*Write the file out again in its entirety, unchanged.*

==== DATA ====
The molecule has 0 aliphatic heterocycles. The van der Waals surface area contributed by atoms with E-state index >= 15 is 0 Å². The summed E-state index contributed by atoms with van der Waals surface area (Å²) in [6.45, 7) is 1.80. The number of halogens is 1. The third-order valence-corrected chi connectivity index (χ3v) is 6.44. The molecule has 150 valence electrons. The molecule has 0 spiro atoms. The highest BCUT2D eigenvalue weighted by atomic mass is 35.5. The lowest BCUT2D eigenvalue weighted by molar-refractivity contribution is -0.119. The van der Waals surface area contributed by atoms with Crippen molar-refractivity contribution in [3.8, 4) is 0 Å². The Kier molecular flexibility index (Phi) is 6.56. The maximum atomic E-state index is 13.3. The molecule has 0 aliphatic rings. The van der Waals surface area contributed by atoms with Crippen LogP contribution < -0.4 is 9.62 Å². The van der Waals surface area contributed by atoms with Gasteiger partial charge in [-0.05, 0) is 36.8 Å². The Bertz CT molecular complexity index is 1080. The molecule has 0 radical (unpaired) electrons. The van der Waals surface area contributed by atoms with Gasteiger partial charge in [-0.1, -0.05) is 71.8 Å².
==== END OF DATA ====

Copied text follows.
The molecule has 0 aliphatic heterocycles. The van der Waals surface area contributed by atoms with E-state index >= 15 is 0 Å². The summed E-state index contributed by atoms with van der Waals surface area (Å²) in [6.45, 7) is 1.80. The number of halogens is 1. The third-order valence-corrected chi connectivity index (χ3v) is 6.44. The molecule has 150 valence electrons. The molecule has 0 spiro atoms. The highest BCUT2D eigenvalue weighted by atomic mass is 35.5. The lowest BCUT2D eigenvalue weighted by molar-refractivity contribution is -0.119. The van der Waals surface area contributed by atoms with Crippen molar-refractivity contribution in [3.8, 4) is 0 Å². The Kier molecular flexibility index (Phi) is 6.56. The maximum atomic E-state index is 13.3. The molecule has 0 aliphatic rings. The van der Waals surface area contributed by atoms with Crippen LogP contribution < -0.4 is 9.62 Å². The van der Waals surface area contributed by atoms with Gasteiger partial charge in [-0.05, 0) is 36.8 Å². The Bertz CT molecular complexity index is 1080. The molecule has 0 radical (unpaired) electrons. The van der Waals surface area contributed by atoms with Gasteiger partial charge in [-0.1, -0.05) is 71.8 Å².